Let me try to make crystal clear what is established beyond reasonable doubt, and what needs further study, about evolution. Evolution as a process that has always gone on in the history of the earth can be doubted only by those who are ignorant of the evidence or are resistant to evidence, owing to emotional blocks or to plain bigotry. By contrast, the mechanisms that bring evolution about certainly need study and clarification. There are no alternatives to evolution as history that can withstand critical examination. Yet we are constantly learning new and important facts about evolutionary mechanisms.

Theodosius Dobzhansky "Nothing in Biology Makes Sense Except in the Light of Evolution" American Biology Teacher vol. 35 (March 1973) reprinted in Evolution versus Creationism, J. Peter Zetterberg ed., ORYX Press, Phoenix AZ 1983
Dobzhansky's point is that evolution is occurring and has occurred in the
past. These facts are not questioned by anyone who is familiar with the evidence for evolution. He and Gould both knew that there are people who do have doubts about evolution. The scientists' goal is not so much to convince the doubters but to stop them from claiming that evolution is "only" a theory.

It is absolutely safe to say that if you meet somebody who claims not to believe in evolution, that person is ignorant, stupid or insane (or wicked, but I’d rather not consider that).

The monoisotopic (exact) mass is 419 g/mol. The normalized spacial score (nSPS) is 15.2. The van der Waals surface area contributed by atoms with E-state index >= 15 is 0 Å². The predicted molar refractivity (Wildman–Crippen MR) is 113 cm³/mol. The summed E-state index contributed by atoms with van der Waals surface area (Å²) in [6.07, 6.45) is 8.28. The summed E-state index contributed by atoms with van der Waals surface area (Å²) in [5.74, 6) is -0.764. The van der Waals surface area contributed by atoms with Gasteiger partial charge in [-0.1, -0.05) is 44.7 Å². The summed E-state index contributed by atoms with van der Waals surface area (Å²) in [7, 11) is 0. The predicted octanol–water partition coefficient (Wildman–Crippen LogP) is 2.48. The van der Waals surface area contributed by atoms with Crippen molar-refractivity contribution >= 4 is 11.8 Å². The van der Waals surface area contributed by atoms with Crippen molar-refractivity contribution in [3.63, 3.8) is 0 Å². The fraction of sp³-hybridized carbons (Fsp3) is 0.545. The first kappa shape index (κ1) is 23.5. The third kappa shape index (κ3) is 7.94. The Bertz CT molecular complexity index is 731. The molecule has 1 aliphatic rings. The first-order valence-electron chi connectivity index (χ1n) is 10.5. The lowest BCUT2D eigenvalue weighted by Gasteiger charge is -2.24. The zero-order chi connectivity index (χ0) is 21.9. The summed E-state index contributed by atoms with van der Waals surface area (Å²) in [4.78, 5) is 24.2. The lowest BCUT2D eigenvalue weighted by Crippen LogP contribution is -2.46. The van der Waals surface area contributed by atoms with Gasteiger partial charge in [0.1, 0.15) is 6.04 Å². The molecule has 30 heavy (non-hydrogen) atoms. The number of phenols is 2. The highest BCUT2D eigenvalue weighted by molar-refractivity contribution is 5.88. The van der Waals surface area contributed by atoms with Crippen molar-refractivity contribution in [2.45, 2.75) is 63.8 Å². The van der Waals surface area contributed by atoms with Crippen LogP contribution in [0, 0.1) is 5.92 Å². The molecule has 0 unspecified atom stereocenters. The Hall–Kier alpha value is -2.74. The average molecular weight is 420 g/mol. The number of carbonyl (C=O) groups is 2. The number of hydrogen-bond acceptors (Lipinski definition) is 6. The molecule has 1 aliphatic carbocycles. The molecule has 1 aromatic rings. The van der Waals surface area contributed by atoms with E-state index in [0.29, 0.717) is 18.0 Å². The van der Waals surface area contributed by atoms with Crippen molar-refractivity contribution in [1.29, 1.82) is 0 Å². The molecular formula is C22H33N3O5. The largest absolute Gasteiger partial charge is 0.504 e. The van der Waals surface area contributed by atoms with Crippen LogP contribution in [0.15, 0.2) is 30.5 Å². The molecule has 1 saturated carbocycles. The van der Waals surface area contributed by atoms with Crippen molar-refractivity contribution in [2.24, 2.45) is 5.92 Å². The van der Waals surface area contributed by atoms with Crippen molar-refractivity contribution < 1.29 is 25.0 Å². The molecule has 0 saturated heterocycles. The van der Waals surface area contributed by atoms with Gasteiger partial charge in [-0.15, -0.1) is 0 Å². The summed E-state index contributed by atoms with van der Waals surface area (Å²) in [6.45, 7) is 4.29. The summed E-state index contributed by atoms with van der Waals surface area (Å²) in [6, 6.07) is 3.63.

Richard Dawkins
This concept isn't so hard to understand when you are talking about gravity. Gravity is a fact but scientists still have a theory of gravity to explain how gravity works. The anti-evolutionists will not concede that the same distinction applies to the facts of evolution and evolutionary theory. They continue to proclaim that evolution (the fact) is "only a theory." Dobzhansky suggests that these anti-evolutionists are either ignorant of the evidence or resistant to the evidence. I think he should have entertained the possibility that some of the knowledgeable anti-evolutionists are well aware of the distinction but choose to lie to their audience.